Misua Soup with Meatballs and Patola (Loofah)

I rarely buy this vegetable that is known in different names:  sponge gourd, vegetable sponge, Luffa acutangula, angled luffa, and more popularly, patola or loofah (lufah).  It was never part of my market list.  Surprisingly, when my mother made soup with patola a few months back, the kids actually liked it, and finished a bowl! My initial attempt to replicate was not encouraging, in short, it was blah.

Until recently, I never even attempted to prepare this soup again.  Bland and unappealing, I later found out that patola is rich in iron, calcium, and phosphorous.  

Misua (fine rice flour noodle) is also not my favorite type of noodle.  I prefer the firmer, wider varieties.   But after thinking about the week's menu and making our usual rounds at the grocery, this long, lean, firm, green gourd caught my eye from the produce section, and in an instant, I grabbed one and headed straight to the meat section for a quarter kilo of lean ground pork.

With my fresh young patola (it should be smooth, no hallow pockets and firm all over when pressed), ground pork, and a small pack of misua in the cart, I got one dish down.  It has been a while since the last failed attempt.  So yesterday, the kids and I had a satisfying lunch of beef short ribs adobo with this light and healthy soup, perfect even on a warm summer day.

Misua Soup with Meatballs and Patola (Loofah)

250g (1/4 kilo) lean ground pork
2 tablespoons finely chopped carrots
1 clove of garlic, minced
1/2 medium-sized white onion, minced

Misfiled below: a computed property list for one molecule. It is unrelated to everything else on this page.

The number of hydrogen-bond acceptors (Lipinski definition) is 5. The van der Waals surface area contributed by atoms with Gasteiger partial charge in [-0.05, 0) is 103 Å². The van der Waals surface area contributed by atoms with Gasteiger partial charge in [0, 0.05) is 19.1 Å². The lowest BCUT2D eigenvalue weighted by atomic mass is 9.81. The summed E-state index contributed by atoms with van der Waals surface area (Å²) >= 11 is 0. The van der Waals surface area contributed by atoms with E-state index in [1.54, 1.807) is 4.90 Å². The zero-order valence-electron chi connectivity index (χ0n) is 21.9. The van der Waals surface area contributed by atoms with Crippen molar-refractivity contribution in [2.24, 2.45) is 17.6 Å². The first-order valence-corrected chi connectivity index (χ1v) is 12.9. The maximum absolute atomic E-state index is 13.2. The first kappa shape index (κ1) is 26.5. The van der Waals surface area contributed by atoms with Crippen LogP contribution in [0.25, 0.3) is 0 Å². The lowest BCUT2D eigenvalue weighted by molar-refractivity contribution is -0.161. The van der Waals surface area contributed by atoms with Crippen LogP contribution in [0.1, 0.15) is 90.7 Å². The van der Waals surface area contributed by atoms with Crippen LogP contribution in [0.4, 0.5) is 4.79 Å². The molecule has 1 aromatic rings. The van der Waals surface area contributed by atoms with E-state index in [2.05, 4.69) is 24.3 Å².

1 egg
1/2 teaspoon salt
1/4 teaspoon ground white pepper
1/4 teaspoon garlic powder (optional)

200g (approx. 1/2 of a 16-inch gourd) young patola, chopped to bite-size pieces
1/2 medium-sized white onion, chopped
125g misua (add more if desired)
1 1/2 to 2 liters water or chicken broth (water with chicken cube or soup base)
sesame oil

To prepare:
In a large pot, boil chicken broth.
While waiting for the broth to boil, prepare the meatballs.

To prepare the meatballs:
In a bowl, combine the meat, carrots, garlic, onion, and seasonings. You can use a fork, spatula, or simply mix by hand as I normally do. Add 1 egg which acts as the binder. Some may prefer to add breadcrumbs in the mixture, which is optional. Blend well.

Spoon and shape into small balls. You can prepare this ahead of time and freeze. I did not prepare the meatballs in advance and I just roughly shaped the meat mixture with a spoon as I drop them in the broth one after the other.

To cook:
As soon the broth reached a rolling boil, carefully drop the meatballs.
Cover the pot, lower fire to medium, and wait for at least 10 minutes. You will see the balls float as they are cooked.

Once the meatballs are all floating, pour in the chopped patola and onions.
Cover and let it cook for at least 5 minutes, or until patola is soft and tender.

Finally, add the misua. Stir and loosen the misua immediately as it will tend to clump together once its in the liquid. Then, add just a few drops of sesame oil. Stir. Leave for another 5 minutes before serving.

You can add liquid seasoning if you want flavor and make it a little more salty. Garnish with toasted shallots if desired.


Even for toddlers, parents can serve this wonderful soup as part of baby's first foods, introducing meat to your tykes.  This dish allows them to explore the different food textures from the minced meat, carrots, soft and fibrous patola, and starchy misua.  Just omit the spices from the recipe and remove the flat seeds from the patola as you feed your babies.  A bowl of this hearty soup is a complete meal by itself.

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